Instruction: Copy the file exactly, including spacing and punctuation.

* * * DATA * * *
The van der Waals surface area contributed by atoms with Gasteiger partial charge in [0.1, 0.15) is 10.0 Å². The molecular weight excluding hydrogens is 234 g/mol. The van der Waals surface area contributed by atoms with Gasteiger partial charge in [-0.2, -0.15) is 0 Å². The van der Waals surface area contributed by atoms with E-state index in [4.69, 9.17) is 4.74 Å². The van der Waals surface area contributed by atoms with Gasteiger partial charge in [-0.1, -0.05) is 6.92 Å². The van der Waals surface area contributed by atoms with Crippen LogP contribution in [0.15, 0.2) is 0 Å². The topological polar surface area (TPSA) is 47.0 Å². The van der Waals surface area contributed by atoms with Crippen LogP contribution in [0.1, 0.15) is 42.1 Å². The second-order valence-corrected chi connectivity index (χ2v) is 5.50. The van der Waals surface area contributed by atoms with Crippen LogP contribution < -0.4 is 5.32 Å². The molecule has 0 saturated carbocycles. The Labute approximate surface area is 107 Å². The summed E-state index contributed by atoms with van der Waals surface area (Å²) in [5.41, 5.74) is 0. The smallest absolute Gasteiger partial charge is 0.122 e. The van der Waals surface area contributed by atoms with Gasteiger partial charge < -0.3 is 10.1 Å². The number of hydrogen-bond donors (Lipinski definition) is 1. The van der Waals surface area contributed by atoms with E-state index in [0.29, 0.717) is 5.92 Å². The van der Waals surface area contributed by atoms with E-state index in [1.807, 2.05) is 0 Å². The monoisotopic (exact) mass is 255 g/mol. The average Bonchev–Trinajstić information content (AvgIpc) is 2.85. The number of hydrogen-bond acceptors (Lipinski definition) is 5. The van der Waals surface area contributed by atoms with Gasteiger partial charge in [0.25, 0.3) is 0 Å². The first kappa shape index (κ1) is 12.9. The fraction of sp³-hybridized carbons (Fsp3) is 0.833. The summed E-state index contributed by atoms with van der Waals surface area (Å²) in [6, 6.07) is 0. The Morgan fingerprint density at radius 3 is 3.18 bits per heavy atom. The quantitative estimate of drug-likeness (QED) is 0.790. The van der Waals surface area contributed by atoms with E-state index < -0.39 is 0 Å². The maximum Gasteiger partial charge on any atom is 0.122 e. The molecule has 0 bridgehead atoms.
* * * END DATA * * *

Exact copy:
The van der Waals surface area contributed by atoms with Gasteiger partial charge in [0.1, 0.15) is 10.0 Å². The molecular weight excluding hydrogens is 234 g/mol. The van der Waals surface area contributed by atoms with Gasteiger partial charge in [-0.2, -0.15) is 0 Å². The van der Waals surface area contributed by atoms with E-state index in [4.69, 9.17) is 4.74 Å². The van der Waals surface area contributed by atoms with Gasteiger partial charge in [-0.1, -0.05) is 6.92 Å². The van der Waals surface area contributed by atoms with Crippen LogP contribution in [0.15, 0.2) is 0 Å². The topological polar surface area (TPSA) is 47.0 Å². The van der Waals surface area contributed by atoms with Crippen LogP contribution in [0.1, 0.15) is 42.1 Å². The second-order valence-corrected chi connectivity index (χ2v) is 5.50. The van der Waals surface area contributed by atoms with Crippen LogP contribution < -0.4 is 5.32 Å². The molecule has 0 saturated carbocycles. The Labute approximate surface area is 107 Å². The summed E-state index contributed by atoms with van der Waals surface area (Å²) in [5.41, 5.74) is 0. The smallest absolute Gasteiger partial charge is 0.122 e. The van der Waals surface area contributed by atoms with Gasteiger partial charge < -0.3 is 10.1 Å². The number of hydrogen-bond donors (Lipinski definition) is 1. The van der Waals surface area contributed by atoms with E-state index in [0.29, 0.717) is 5.92 Å². The van der Waals surface area contributed by atoms with E-state index in [1.807, 2.05) is 0 Å². The monoisotopic (exact) mass is 255 g/mol. The average Bonchev–Trinajstić information content (AvgIpc) is 2.85. The number of hydrogen-bond acceptors (Lipinski definition) is 5. The van der Waals surface area contributed by atoms with Gasteiger partial charge in [0.25, 0.3) is 0 Å². The first kappa shape index (κ1) is 12.9. The fraction of sp³-hybridized carbons (Fsp3) is 0.833. The summed E-state index contributed by atoms with van der Waals surface area (Å²) in [6, 6.07) is 0. The Morgan fingerprint density at radius 3 is 3.18 bits per heavy atom. The quantitative estimate of drug-likeness (QED) is 0.790. The van der Waals surface area contributed by atoms with E-state index < -0.39 is 0 Å². The maximum Gasteiger partial charge on any atom is 0.122 e. The molecule has 0 bridgehead atoms.